James Lawton: His greatest obsession will always be himself

Almost everyone defers to Roy Keane, even the bookmakers who yesterday installed Ipswich Town as favourites to win the Championship as a reflex reaction to his appointment. It's a habit of mind, untouched apparently by his shameful exit from Sunderland when the going got tough, and is hardly surprising when you consider the meaning of all his years at Old Trafford and his initial impact at the Stadium of Light.

But sometimes you have to separate an aura, however ferociously well established the reputation that has made it, and the reality of the performance.

When you do this, Ipswich's reclusive billionaire owner, Marcus Evans, cannot be said to have invested in a sure thing.

It is the gamble that the Sunderland chairman, Niall Quinn, made when he overrode his own personally, and painfully, acquired evidence that Keane's greatest obsession will probably always be himself and his own convenience – and saw the wager collapse in a dereliction of commitment and loyalty that still leaves a bitter taste.

The indictment against Keane, however much you recognise his days as arguably the most influential player in the history of the Premier League, and his superb contribution to Ireland's cause right up the moment of ultimate betrayal in Saipan in 2002, is not easily withdrawn as he takes up his duties in the footsteps of the football knights, Alf Ramsey and Bobby Robson – men who made indelible marks on the history of the club because of their knowledge and, above all else, their understanding that a football club is about rather more than your own sense of importance and destiny.

It is about nurturing the character and the self-belief of your players. It is to do with an understanding of strengths and weaknesses and the best way of developing potential.

It rewards working closely with your players, understanding their strengths and their weakness, and proving to them that you are there for the long haul, for those disappointments and failures which inevitably come before the moments of success. It is never about quitting when things are going not quite as you hoped – or when the man who pays your wages, and gives you more or less everything you have ever asked for, demands a little time to talk over his concerns – and get a little measure, maybe, of how you are standing up to, say, a humiliating 4-1 thrashing by Bolton Wanderers.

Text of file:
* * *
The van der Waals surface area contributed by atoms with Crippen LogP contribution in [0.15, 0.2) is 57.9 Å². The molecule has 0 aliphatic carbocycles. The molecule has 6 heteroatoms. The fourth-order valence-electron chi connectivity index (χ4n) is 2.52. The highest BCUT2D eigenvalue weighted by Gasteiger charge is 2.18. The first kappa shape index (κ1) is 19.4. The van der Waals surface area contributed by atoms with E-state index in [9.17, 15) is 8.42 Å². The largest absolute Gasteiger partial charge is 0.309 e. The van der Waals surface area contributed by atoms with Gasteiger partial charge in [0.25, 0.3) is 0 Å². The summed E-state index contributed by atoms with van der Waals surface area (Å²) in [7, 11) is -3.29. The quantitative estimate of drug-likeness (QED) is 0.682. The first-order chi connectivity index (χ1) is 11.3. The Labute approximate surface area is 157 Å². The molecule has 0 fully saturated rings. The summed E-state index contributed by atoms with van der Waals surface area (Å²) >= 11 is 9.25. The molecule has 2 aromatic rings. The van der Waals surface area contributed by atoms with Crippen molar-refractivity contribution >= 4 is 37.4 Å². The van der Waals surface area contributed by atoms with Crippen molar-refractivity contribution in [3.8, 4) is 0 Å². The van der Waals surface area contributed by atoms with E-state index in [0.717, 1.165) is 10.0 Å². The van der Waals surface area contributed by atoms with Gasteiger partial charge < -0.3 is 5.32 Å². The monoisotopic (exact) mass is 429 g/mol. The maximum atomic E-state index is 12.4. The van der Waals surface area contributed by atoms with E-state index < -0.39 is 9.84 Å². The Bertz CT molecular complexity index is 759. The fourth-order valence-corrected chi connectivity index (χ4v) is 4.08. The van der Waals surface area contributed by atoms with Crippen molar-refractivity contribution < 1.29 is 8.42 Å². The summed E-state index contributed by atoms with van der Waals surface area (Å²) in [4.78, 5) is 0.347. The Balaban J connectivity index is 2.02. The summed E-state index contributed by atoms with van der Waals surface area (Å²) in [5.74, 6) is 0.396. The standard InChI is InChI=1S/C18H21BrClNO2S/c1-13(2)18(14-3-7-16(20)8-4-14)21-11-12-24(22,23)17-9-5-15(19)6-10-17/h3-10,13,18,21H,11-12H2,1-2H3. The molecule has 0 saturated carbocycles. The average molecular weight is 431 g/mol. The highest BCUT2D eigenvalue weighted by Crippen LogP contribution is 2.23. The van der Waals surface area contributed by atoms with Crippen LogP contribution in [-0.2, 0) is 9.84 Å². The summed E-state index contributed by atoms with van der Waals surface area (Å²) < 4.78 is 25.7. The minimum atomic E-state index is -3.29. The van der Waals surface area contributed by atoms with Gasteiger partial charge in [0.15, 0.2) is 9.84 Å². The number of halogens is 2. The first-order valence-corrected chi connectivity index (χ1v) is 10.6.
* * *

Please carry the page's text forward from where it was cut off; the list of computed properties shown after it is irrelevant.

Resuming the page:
Those of us who had few qualms about predicting a serious managerial future for Keane based our optimism on the sense of the player and the remorseless leadership and influence he exerted on the field for Manchester United, a role that even the all-seeing, all-powerful Sir Alex Ferguson was happy to celebrate.

But then along with that promise was the nag of Saipan, where Keane made the interests of the team he had helped so magnificently to reach the World Cup finals, so secondary to his own frustration about how the team was being prepared.

The trouble with the Sunderland episode is that it produced so many echoes of the one in Saipan.

It spoke of a man answerable only to his own moods and whims – and prejudices. It suggested someone who could make a virtue in his own mind of behaviour which would strike another only as outrageously impulsive and self-involved.

When Sunderland picked up the challenge of survival in the Premier League, and fought bravely to a narrow defeat at Old Trafford, Keane's temporary replacement Ricky Sbragia was at pains not to besmirch the name of his departed boss. Of course Roy Keane would emerge as a major figure in the game. Of course he had the right stuff. But Sbragia, no doubt necessarily, was less illuminating when asked to explain Keane's role, and the extent to which it had been hands-on.

The reality was evident soon enough. Keane had often been the absent squire. He had affected some of the style of his one-time mentor Brian Clough, but without the certainty of his effect. There was no insurrection, no pleadings, when Keane made the telephone call that said it was all over.

What was over, precisely? It was the time when Keane could ride with all the glory of a warrior – and a winner. A time when no player could look at Keane the manager and doubt his right to make demands on what he perceived to be the limit of available talent.

One wave of Keane's hand to a crowd yearning for success was enough to provoke thousands of dreams. But that was before the manager submitted himself to the test that has been applied to every manager football has ever known: the test of his nerve and staying power.

When he left Sunderland Keane made something of a philosophical statement, albeit one to provoke a string of questions, the most important one concerning his own motivation – and the sense of what he could do and what he couldn't.

Keane said, "Alex Ferguson comes out and says, 'You never know what he is going to do next'. What did he think I was going to do? Go backpacking around Mexico? I have five kids. Football is in my blood. I'd just had enough at Sunderland. End of bloody story."

No, of course, it wasn't the end of the story – merely an opening chapter of disquieting implications. The most serious is that Roy Keane is not a man for all seasons, only those which suit his mood of the moment. It is a luxury he cannot expect now when he comes back to deference that, as a manager, he has not begun to deserve.

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